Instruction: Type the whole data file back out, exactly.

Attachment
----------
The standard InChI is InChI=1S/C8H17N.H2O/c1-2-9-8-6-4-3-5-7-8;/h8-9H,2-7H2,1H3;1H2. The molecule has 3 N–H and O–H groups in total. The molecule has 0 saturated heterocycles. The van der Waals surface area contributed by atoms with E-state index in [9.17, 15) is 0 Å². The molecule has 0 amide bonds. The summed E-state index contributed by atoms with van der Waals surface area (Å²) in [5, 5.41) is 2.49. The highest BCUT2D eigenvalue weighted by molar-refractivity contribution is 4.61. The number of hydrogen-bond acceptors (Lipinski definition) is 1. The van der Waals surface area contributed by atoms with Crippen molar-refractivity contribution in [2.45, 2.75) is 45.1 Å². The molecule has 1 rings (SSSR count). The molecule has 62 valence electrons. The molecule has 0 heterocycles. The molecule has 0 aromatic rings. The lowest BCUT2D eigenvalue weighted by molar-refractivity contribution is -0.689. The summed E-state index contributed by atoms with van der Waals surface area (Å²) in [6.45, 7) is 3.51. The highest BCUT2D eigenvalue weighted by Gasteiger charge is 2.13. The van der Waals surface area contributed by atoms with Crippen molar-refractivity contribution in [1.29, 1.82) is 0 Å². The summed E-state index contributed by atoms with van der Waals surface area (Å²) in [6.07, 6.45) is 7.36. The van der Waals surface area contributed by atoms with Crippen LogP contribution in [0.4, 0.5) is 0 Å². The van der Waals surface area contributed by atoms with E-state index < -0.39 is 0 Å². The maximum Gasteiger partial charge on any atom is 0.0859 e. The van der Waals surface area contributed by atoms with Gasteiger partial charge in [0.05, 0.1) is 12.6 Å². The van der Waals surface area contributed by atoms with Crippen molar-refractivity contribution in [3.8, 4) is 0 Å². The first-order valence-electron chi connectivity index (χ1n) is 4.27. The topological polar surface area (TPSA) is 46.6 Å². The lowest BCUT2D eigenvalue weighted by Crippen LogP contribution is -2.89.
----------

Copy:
The standard InChI is InChI=1S/C8H17N.H2O/c1-2-9-8-6-4-3-5-7-8;/h8-9H,2-7H2,1H3;1H2. The molecule has 3 N–H and O–H groups in total. The molecule has 0 saturated heterocycles. The van der Waals surface area contributed by atoms with E-state index in [9.17, 15) is 0 Å². The molecule has 0 amide bonds. The summed E-state index contributed by atoms with van der Waals surface area (Å²) in [5, 5.41) is 2.49. The highest BCUT2D eigenvalue weighted by molar-refractivity contribution is 4.61. The number of hydrogen-bond acceptors (Lipinski definition) is 1. The van der Waals surface area contributed by atoms with Crippen molar-refractivity contribution in [2.45, 2.75) is 45.1 Å². The molecule has 1 rings (SSSR count). The molecule has 62 valence electrons. The molecule has 0 heterocycles. The molecule has 0 aromatic rings. The lowest BCUT2D eigenvalue weighted by molar-refractivity contribution is -0.689. The summed E-state index contributed by atoms with van der Waals surface area (Å²) in [6.45, 7) is 3.51. The highest BCUT2D eigenvalue weighted by Gasteiger charge is 2.13. The van der Waals surface area contributed by atoms with Crippen molar-refractivity contribution in [1.29, 1.82) is 0 Å². The summed E-state index contributed by atoms with van der Waals surface area (Å²) in [6.07, 6.45) is 7.36. The van der Waals surface area contributed by atoms with Crippen LogP contribution in [0.4, 0.5) is 0 Å². The van der Waals surface area contributed by atoms with E-state index < -0.39 is 0 Å². The maximum Gasteiger partial charge on any atom is 0.0859 e. The van der Waals surface area contributed by atoms with Gasteiger partial charge in [0.05, 0.1) is 12.6 Å². The van der Waals surface area contributed by atoms with Crippen molar-refractivity contribution in [3.8, 4) is 0 Å². The first-order valence-electron chi connectivity index (χ1n) is 4.27. The topological polar surface area (TPSA) is 46.6 Å². The lowest BCUT2D eigenvalue weighted by Crippen LogP contribution is -2.89.